Given the many benefits they bring, sunglasses are no longer just a fashion accessory. They are essential for the protection of your eyes against the damaging rays of the sun. You can use them to improve your vision while making a unique fashion statement.
Like sunscreen, sunglasses should be worn whenever you’re outdoors, throughout the year.
Here’s what to look for when going shopping for sunshades for the eyes.
Choose the right size and fit
To prevent light from hitting your eyes from overhead, choose a pair that fits close to your face around the brow area, but not so close that your eyelashes are touching the lenses. Sunglasses with large lenses and wide temples provide the next-best protection.
Look for UV protection
Choose glasses that block around 90% of the ultraviolet rays of the sun. This is the most important feature of your sunglasses, and you should always choose sunglasses that provide this protection.
Extended exposure to the sun’s UV rays has been linked to eye damage, including cataracts (cloudiness of the lens of the eye), macular degeneration that causes vision loss, pinguecula (yellow spot or bump on the whites of the eye), pterygia (tissue growth on the cornea) and photokeratitis (sunburned eye) that can cause temporary vision loss.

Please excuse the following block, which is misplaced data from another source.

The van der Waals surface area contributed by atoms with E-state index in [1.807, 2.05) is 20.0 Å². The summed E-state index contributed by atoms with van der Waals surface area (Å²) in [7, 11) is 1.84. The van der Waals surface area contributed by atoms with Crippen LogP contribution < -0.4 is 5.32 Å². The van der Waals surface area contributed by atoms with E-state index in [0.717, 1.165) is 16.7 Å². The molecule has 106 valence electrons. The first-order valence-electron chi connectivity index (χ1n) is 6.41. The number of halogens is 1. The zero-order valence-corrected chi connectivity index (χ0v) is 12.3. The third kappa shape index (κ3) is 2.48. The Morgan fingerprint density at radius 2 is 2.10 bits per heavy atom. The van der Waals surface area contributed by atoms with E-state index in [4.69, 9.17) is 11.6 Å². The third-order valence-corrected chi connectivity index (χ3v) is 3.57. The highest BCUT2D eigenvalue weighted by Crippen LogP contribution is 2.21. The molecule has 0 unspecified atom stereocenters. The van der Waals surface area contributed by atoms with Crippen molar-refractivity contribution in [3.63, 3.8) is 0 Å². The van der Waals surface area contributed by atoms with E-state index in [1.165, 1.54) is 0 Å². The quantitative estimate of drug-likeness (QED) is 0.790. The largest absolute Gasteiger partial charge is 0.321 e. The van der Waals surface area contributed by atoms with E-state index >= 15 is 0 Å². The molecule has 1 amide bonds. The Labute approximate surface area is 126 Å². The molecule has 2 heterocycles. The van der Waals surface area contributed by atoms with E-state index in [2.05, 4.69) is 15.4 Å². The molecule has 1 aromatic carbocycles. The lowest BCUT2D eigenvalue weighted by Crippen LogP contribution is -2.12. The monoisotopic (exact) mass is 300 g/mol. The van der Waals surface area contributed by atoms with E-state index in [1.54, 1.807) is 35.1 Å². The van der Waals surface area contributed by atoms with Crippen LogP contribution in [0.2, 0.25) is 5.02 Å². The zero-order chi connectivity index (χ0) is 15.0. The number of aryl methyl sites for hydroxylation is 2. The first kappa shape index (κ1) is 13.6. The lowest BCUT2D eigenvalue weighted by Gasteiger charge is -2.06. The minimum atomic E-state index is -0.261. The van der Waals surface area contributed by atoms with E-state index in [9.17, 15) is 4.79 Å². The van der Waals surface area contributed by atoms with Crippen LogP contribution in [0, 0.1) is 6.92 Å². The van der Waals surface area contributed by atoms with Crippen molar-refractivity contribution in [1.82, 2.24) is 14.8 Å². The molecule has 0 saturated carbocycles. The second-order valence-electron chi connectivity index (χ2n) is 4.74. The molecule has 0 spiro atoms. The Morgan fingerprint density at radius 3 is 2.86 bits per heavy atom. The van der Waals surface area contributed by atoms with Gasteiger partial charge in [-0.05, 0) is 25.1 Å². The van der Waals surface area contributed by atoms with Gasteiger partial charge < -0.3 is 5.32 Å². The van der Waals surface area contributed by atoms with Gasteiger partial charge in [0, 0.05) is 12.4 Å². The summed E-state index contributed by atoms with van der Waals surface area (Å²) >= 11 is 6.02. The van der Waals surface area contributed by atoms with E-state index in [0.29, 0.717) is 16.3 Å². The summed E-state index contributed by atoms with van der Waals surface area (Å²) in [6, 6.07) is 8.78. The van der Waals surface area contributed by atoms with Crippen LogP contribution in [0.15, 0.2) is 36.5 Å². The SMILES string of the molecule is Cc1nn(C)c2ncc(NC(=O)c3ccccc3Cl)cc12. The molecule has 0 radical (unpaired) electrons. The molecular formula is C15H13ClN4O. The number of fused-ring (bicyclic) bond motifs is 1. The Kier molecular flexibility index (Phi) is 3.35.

Almost all sunglasses block a portion of HEV (high energy visible) rays, but some tints block more blue light than others. Blue-blocking sunglass lenses usually are bronze, copper or reddish-brown in colour.
Go for impact-resistant lenses
No lens is truly unbreakable, but plastic lenses are less likely to shatter when hit by a ball or a stone. Polycarbonate plastics, used in many sports sunglasses, are especially strong, but scratch easily. If you buy polycarbonate lenses, choose the ones with a scratch-resistant coating.
Get quality lenses
Most sunglasses are coated with UV blockers to block the ultraviolet rays, but the cheaper ones may cheat on this. While the price isn’t a gauge of UV protection, inexpensive sunglasses are likely to contain lenses that are stamped out of a mould rather than ground and polished, which affects optical quality.
Swimming goggles must fit and protect
These should fit snugly to protect your eyes from water-borne bacteria or chemicals. Make sure the goggles also block UV rays as sunlight reflected off the water and can increase exposure to harmful UV rays.
Dr Ritika Sachdev is an ophthalmic surgeon at the Centre for Sight, New Delhi